Ewell.....in Surrey, at the time I speak of, had a true claim to be a home of repose....... when the pedestrian, a-dust, a-thirst, and sun dazed, stepped within the surrounding rails of the crystal well, his eyes rested on the refreshing waters ere he raised them to his parched lips. The wide earth's thank offering of a spring of water out-pouring in its sparkling purity is ever a delight to the soul of man.

The village itself had no sense of modern bustling or hurry; all was arranged spaciously, all work executed with deliberation, and with such unostentation that externally there was little to distinguish the chemists shop from the bakers, or any other tradesman from that of his neighbour. On the outskirts of the trading centre there were gentleman's' homes and farmsteads ......Banstead and Epsom Downs formed the horizon to the south........

The water from the spring bore itself away in an opposite direction, first carolling along a pebble-strewed channel into a shallow pool crossed by a flat bridge, whence by the quiet searcher might be seen red spotted trout poised in mid-water, and casting their sleeping sun shadows on to the mossy gravel below, steady as though painted there. In the region beyond, the stream expanded bordered by well-tended lawns, and patterned with gaily flowered garden beds; between these widened borders lay an islet with weeping willows kissing the surface of the water. Peering down between the reflected boughs into the varnished shadows of the forest of weeds, the loiterer, lightly tiptoeing forward, might see the suspicious fish flitting lightning-like into unsearchable caverns.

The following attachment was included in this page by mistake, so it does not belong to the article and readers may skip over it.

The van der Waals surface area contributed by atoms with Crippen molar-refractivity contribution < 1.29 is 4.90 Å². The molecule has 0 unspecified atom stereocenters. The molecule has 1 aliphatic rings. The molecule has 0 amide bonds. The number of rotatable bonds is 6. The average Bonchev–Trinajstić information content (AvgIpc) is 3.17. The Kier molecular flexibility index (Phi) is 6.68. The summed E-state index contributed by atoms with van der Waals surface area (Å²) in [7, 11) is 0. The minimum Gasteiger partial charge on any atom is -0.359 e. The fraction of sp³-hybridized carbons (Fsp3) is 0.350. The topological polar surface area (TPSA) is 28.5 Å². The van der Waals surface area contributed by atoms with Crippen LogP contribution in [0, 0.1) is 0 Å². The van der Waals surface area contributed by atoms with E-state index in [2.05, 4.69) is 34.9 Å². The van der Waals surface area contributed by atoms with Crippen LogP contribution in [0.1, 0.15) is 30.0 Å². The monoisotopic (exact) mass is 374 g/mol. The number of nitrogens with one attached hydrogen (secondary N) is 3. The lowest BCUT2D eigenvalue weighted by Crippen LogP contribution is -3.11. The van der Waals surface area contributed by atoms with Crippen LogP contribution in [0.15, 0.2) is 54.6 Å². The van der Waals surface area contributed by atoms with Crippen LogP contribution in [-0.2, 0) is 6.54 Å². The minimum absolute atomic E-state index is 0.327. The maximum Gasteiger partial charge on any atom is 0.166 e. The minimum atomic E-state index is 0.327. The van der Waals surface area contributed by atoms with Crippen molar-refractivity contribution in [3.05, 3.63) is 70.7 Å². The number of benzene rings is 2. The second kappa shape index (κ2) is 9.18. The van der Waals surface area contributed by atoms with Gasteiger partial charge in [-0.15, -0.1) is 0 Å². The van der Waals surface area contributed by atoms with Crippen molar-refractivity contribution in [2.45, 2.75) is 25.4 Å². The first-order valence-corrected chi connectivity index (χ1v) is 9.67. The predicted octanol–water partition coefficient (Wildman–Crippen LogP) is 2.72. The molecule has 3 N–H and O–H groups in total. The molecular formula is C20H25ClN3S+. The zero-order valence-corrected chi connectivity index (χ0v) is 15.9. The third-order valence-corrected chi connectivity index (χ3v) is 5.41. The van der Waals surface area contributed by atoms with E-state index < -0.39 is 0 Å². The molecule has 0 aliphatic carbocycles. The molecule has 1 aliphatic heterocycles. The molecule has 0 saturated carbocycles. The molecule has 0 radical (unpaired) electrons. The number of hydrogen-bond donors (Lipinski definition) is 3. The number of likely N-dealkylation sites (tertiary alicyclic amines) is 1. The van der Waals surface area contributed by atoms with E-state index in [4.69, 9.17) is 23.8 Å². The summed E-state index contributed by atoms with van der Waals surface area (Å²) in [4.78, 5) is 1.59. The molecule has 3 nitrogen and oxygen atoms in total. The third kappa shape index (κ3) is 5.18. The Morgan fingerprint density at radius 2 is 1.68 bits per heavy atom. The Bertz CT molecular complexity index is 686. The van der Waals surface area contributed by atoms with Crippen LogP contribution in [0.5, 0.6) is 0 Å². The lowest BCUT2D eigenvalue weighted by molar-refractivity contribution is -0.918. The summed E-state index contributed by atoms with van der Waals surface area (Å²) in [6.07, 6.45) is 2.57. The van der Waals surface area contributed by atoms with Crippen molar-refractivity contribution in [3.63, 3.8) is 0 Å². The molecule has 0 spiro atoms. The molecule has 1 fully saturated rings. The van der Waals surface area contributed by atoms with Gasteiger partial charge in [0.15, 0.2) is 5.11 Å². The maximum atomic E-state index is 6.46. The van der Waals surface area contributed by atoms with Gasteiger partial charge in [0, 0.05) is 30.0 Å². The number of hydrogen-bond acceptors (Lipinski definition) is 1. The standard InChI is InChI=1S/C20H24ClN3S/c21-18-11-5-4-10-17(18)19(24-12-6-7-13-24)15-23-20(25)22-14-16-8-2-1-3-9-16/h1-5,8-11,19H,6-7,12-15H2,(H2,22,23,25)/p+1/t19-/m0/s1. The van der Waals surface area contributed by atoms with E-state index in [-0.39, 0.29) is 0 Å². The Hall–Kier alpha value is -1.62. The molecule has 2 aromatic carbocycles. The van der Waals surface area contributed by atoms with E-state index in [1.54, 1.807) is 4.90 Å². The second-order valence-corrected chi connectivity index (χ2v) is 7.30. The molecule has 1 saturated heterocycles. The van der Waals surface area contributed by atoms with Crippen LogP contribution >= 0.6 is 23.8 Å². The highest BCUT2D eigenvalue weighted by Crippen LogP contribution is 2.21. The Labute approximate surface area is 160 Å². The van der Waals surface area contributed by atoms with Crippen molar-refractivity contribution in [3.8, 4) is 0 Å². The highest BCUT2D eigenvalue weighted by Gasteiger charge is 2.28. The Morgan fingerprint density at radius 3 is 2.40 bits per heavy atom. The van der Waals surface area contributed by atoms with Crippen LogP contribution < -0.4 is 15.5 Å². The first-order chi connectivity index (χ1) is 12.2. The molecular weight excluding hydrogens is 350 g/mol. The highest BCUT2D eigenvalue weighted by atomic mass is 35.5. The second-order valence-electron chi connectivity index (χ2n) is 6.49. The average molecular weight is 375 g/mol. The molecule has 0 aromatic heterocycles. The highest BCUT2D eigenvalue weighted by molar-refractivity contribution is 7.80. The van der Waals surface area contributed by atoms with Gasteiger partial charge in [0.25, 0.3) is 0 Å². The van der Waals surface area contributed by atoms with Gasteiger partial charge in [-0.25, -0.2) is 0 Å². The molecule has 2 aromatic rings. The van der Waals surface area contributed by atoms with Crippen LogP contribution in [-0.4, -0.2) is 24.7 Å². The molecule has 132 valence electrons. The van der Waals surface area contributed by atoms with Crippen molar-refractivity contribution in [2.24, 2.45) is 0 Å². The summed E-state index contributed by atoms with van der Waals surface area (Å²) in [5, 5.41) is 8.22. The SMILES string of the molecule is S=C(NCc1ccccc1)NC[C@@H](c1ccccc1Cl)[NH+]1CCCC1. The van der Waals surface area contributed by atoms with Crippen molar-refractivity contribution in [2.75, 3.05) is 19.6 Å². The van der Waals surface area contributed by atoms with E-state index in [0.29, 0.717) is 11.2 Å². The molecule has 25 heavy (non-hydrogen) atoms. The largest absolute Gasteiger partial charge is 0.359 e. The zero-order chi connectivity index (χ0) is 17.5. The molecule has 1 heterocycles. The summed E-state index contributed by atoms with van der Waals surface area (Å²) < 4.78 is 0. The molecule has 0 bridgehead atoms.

A stone's-throw off, the pulsing wheel drew ones attention, and enticed one's steps along a road to the face of the mill, where whitened men bearing sacks of flour descended and ascended inclined planks between upper doorways and vans.

A further mill was so walled up as to conceal the water in its channel.

The Upper Mill. 1966
The Upper Mill. 1966

In the meadows below, the young current revelled in freedom, ofttimes taking a double course around mounds of earth well furnished with flourishing growth, then joining again and channelling itself through ditch-divided banks, under a forest of willows, with but occasional signs of any masters control.

An opening in the wooded hollow led to a track of cart ruts, winding around the river, where it broadened out into a shallow ford; the wheel marks led the way and tempted reckless feet to ford the transparent glaze of shining water, leading to a road bordered by blossoming trees and an ancient orchard, the herald of a farmhouse telling of past centuries. Beyond the house was a nave of noble elms extending in perspective to the skyline.

Stopping at the entrance to the avenue, any lover of natures shy creatures would be drawn to-wards a large lonely tarn, well-nigh carpeted with duckweed and white blossom wherever the reeds and flags had not pierced through the surface, or where far, or near, the wild fowl, or farm ducks and geese, had not cleared a domain for themselves..........

Mill Pond for Corning House
My preferred location for the above description is the mill pond
for the Corning House pictured here. Today, the viewer would be standing
on the wooden bridge facing west, with the Pack Horse bridge 45 degrees
to the right and the running track 45 degrees to the left.